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Contesting a will

If a will is ambiguous or contains mistakes,  there may be grounds to contest it. Our will dispute solicitors can help.

Sometimes the terms of a will may come as a surprise, or there may be something odd about it. For example, family members who expect to inherit are not included, the signature looks wrong or the will was made when the person was unwell or frail. If you are facing a situation like this, you are not alone and should seek advice.

How we can help

Our specialist will dispute lawyers resolve disagreements as quickly as possible. We are one of the largest and most experienced teams in the country and we deal with all manner of will disputes – including many instances where our clients believed there was no prospect of reaching a settlement.

As all our solicitors belong to the Association of Contentious Trust and Probate Specialists, you will be looked after by an expert. We guide you through the process step by step.

We understand that, for many of our clients, disputing a will or a trust is a last resort. We also appreciate you may want to stay in touch with those involved in the dispute afterwards. You can rest assured we will handle your dispute with care and sensitivity.

We listen to your instructions carefully and arrange payment terms that suit your circumstances; in many cases we offer fixed fees, deferred payments, or no win, no fee terms.

Our team can advise on:

  • Contesting a will or disputing a trust
  • Seeking the removal of trustees
  • Mistakes in a trust
  • Requests to trustees for disclosure of information
  • Ambiguous, or poorly written wills
  • Bringing a claim against a trustee for breach of trust
  • Removing executors
  • Resolving cases when executors disagree
  • Undue influence of a beneficiary

Who we work with

Our will dispute lawyers are based in Tunbridge Wells, Kent, and London. Many of our clients are from the South East (including Kent, Sussex, Surrey and London), but we also act for clients based throughout England and Wales and overseas.

We can meet with our clients at any of our offices or at home or their place of work. We also meet with clients via video conferencing. Wherever our clients are based, we ensure we communicate with them in a way that suits their needs.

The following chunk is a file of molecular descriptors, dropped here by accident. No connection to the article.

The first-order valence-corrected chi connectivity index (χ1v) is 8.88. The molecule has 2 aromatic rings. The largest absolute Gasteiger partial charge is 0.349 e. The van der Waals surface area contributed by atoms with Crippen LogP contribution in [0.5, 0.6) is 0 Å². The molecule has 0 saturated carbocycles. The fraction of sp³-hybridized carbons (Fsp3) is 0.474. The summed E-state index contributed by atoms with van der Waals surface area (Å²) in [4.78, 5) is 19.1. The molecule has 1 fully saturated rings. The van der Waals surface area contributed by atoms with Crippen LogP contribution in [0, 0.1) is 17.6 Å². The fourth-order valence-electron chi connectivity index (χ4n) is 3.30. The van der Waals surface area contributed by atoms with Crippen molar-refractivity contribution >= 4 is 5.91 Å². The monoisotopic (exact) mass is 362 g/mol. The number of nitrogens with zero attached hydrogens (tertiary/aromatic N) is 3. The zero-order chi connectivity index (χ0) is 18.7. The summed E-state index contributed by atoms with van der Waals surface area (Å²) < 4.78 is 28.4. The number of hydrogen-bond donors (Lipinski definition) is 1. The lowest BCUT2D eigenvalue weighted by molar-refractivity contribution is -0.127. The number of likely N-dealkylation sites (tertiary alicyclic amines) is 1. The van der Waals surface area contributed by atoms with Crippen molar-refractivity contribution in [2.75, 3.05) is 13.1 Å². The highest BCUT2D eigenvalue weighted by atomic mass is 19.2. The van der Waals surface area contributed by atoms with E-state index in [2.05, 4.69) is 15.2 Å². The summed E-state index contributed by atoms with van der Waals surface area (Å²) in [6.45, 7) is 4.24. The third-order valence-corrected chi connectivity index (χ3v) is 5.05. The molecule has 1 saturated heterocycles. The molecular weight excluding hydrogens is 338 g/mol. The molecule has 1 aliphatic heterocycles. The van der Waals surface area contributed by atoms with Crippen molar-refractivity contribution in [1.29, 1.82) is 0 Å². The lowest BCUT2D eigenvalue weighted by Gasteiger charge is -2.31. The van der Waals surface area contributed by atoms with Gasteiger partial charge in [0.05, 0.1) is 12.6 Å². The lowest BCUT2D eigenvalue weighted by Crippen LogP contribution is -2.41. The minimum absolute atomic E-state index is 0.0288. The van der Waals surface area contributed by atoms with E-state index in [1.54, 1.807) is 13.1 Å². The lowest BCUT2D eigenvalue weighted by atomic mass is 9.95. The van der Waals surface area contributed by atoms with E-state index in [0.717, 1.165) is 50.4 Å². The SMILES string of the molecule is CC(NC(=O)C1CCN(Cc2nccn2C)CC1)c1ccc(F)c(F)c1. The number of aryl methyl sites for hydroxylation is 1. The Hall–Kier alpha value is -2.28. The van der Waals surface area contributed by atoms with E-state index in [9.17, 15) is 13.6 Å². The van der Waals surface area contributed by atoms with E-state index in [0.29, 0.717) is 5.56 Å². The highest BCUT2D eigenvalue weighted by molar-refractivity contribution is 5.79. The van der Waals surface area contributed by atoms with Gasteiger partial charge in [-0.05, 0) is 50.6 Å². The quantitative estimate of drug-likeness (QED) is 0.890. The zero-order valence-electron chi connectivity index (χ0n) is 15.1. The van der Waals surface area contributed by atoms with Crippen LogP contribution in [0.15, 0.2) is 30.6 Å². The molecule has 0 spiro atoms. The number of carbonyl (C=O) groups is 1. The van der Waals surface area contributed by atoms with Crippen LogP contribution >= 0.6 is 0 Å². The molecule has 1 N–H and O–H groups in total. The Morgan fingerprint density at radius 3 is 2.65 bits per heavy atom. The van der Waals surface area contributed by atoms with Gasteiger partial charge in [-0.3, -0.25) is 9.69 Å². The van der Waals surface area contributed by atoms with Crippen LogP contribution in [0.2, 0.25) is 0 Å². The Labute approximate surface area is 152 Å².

Meet the team

Our contesting a will experience

Our client successes

  • Case study
  • Will construction dispute

    1 min

    Acting for a minor in respect of a Will with ambiguous terms.

    Read the case study
  • Case study
  • Will dispute

    3 min

    Challenging a Will that disinherits the family.

    Read the case study

    How we made a difference

    Frequently asked questions

    There are three main grounds for contesting a will:

    • By disputing the validity of a will (a ‘validity claim’);
    • By asserting that the will (or the intestacy rules) does not make proper financial provision for you (an ‘inheritance claim’)
    • By claiming that the will is overridden by a promise made to you (‘proprietary estoppel’)

    Additionally, disputes can arise from the manner in which an estate is administered (‘executor and trustee disputes’).

    The grounds for disputing the validity of a will include that the person making the will (known as the ‘testator’):

    • Has not or has not correctly executed the will
    • Did not have mental capacity to do so
    • Did not have sufficient knowledge of the terms of the will
    • Had pressure applied on them
    • Was provided with false information which made them include or exclude someone.

    This is a claim brought under the inheritance (Provision for Family and Dependants) Act 1975 (‘the Inheritance Act’) alleging that a will or the intestacy rules does not leave you enough money.

    This is different to disputing the validity of a will. Instead of challenging the validity of the will, you ask the Court to vary it to give you a share or a larger share of the money.